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If you’re thinking of buying there’s a pretty good chance you know what you want, where you want it and how much you are prepared to pay. When it comes to buying there’s no shortage of advice online as well as from parents, friends, armchair experts, not to mention those get rich spruikers.

The biggest mistake you are likely to make isn’t doing enough research, investing wisely or getting the best price, the biggest mistake most buyers make is not calling a settlement agent before they sign a contract.

How many rock stars have said “I only wish I got my lawyer to look over the contract before I signed it?” In property they call it caveat emptor or buyer beware, but it needn’t be like this, in fact, it can quite easily be buyer aware.

Let’s bust a myth and a BIG misconception. The real-estate agent isn’t your friend, sure they might seem lovely, keen to show you around the property and they might even use the standard contract. But you need to know they are working for the seller and the standard contract in WA favours the seller. Why? Because just like those music execs they know you aren’t necessarily skilled at negotiating a million dollar contact in your favour? So why try?

The settlement agent is experienced at representing both buyers and sellers so they have seen it all. Good and bad! What you might not know is that they are also duty bound to look after you. A bit like a police officer is there to serve and protect. Ok they might not have a badge but they are fierce when it comes to looking after you.

Why would you appoint a settlement agent after you have signed a contract? You are effectively excluding the one person experienced enough to assist you with purchasing a property.

If you’re about to lay down some serious money on a property start by calling a licensed settlement agent, the conversation will go a bit like this:
You: I’m thinking about buying a property but I haven’t signed a contract yet
SA: Excellent, wise move, I have some questions for you and there may be some clauses you want to add plus some pre-inspections you might want to consider. Wound you like me to assist you?
You: Yes, but how much will that cost?

Depending on the settlement agent and how much assistance you require will depend if they charge a modest consultation fee or not. This is your first opportunity to build a relationship of trust with a property professional who could be representing you all the way to settlement. It’s time to use your intuition and ask yourself “is this settlement agent right for me”. The choice is yours! Ask questions and be open about your situation and what you want.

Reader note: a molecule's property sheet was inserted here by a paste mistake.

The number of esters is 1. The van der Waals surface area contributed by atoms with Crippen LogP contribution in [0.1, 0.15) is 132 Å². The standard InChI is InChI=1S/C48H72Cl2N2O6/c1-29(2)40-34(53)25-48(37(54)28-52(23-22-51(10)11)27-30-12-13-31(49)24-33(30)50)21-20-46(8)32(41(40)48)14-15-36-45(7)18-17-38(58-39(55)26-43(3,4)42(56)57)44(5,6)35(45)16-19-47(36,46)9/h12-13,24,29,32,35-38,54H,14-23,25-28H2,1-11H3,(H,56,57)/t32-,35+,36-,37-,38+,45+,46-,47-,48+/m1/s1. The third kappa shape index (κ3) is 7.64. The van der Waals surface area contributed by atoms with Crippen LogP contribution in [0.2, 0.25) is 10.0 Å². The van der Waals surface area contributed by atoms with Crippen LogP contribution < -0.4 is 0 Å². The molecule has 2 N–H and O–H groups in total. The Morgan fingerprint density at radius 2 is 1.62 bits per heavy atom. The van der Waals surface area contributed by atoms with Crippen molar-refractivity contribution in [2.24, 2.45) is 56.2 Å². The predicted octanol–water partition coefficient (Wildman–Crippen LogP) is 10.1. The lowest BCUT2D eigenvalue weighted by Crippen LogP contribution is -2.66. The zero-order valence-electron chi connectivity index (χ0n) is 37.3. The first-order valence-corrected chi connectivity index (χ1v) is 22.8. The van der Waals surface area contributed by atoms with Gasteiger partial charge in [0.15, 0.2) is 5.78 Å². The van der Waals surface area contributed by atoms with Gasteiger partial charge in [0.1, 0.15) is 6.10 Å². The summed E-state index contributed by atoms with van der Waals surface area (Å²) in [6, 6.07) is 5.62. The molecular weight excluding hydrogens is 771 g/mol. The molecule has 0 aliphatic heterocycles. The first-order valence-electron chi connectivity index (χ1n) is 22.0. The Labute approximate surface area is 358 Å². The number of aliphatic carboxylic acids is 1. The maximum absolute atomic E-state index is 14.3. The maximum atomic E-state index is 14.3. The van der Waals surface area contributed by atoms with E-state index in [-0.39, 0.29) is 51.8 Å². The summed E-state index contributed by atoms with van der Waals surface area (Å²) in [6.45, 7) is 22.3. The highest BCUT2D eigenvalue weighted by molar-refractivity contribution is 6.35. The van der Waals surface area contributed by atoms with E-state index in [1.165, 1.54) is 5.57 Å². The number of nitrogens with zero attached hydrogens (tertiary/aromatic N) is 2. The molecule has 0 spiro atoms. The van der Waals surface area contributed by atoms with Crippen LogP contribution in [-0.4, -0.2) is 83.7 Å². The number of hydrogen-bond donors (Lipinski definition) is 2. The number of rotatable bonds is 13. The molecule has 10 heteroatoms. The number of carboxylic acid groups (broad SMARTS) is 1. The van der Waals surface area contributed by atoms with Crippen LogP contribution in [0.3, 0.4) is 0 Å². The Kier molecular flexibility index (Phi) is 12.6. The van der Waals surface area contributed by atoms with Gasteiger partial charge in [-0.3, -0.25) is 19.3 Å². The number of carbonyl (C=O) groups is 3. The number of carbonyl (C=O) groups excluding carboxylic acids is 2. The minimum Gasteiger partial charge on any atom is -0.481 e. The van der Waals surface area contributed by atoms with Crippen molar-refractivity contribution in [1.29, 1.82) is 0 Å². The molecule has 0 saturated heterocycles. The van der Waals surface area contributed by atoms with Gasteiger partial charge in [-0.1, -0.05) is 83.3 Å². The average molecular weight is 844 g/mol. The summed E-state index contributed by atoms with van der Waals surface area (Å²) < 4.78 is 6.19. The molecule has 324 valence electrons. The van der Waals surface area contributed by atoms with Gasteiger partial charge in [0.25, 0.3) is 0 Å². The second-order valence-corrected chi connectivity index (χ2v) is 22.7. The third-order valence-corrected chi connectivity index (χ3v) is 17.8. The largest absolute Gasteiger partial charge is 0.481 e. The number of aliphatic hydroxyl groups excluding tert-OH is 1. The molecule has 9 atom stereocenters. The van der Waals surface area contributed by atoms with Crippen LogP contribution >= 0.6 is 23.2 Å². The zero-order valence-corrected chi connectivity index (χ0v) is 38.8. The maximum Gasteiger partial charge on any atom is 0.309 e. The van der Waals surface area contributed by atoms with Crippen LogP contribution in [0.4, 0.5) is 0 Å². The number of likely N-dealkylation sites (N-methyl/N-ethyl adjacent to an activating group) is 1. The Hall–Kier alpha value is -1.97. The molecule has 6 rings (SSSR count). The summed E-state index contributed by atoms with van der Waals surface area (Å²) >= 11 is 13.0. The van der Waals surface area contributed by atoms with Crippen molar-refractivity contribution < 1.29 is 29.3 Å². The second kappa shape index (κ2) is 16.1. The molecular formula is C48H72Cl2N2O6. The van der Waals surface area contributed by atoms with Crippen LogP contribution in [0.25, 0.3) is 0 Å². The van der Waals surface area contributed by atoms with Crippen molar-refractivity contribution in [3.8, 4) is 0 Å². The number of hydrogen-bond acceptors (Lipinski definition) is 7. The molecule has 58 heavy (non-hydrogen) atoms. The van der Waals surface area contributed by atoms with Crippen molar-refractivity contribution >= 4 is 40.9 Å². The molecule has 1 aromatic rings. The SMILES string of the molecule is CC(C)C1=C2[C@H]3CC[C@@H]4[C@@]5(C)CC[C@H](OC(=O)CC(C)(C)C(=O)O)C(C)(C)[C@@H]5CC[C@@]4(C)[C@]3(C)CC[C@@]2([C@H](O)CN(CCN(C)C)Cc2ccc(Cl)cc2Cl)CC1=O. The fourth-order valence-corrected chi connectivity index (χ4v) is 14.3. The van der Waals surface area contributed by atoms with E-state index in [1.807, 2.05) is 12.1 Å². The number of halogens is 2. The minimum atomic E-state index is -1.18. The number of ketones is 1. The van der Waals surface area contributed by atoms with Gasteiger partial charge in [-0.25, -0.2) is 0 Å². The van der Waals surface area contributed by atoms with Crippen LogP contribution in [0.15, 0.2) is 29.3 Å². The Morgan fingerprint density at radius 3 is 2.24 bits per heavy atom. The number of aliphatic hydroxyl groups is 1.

So if you are looking to buy, strike up a conversation today with a Licensed Settlement Agent before you sign anything.

Other common mistakes made when buying a property are:
• Underestimating purchasing costs. Along with government fees and charges there are additional costs that won’t be known until your settlement agent has the chance to look over various documents and searches as well as confirm details with you.
• Being unaware of the interests and encumbrances either noted or not noted on the certificate of title. Not all interests affecting the property are noted on the certificate of title. Strata properties are notorious for having special levies and fees in addition to council rates and any utility costs
• Not understanding how state and federal legislation may impact the cost of your purchase. Having to be verified. Increased stamp duty of spouse who are non-residents. Grants that may save you thousands. Do you know them all?
• How penalty interest might be applied due to delays to settlement caused by you either directly or indirectly.
• Failing to do building and pest inspections.
• Failing to navigate the transition period between selling and buying. Will you need to rent or can early possession be negotiated?
• Not choosing a settlement agent or choosing badly. Why would you haggle over a few hundred dollars when it comes to choosing someone who is representing you in life’s biggest purchase? You might have just saved yourself $200 but how much did it cost you in the long run?
• Failing to get finance pre-approval
• Doing your own settlement. There’s a good reason why only around 2% of buyers do their own settlement!

To find a settlement agent visit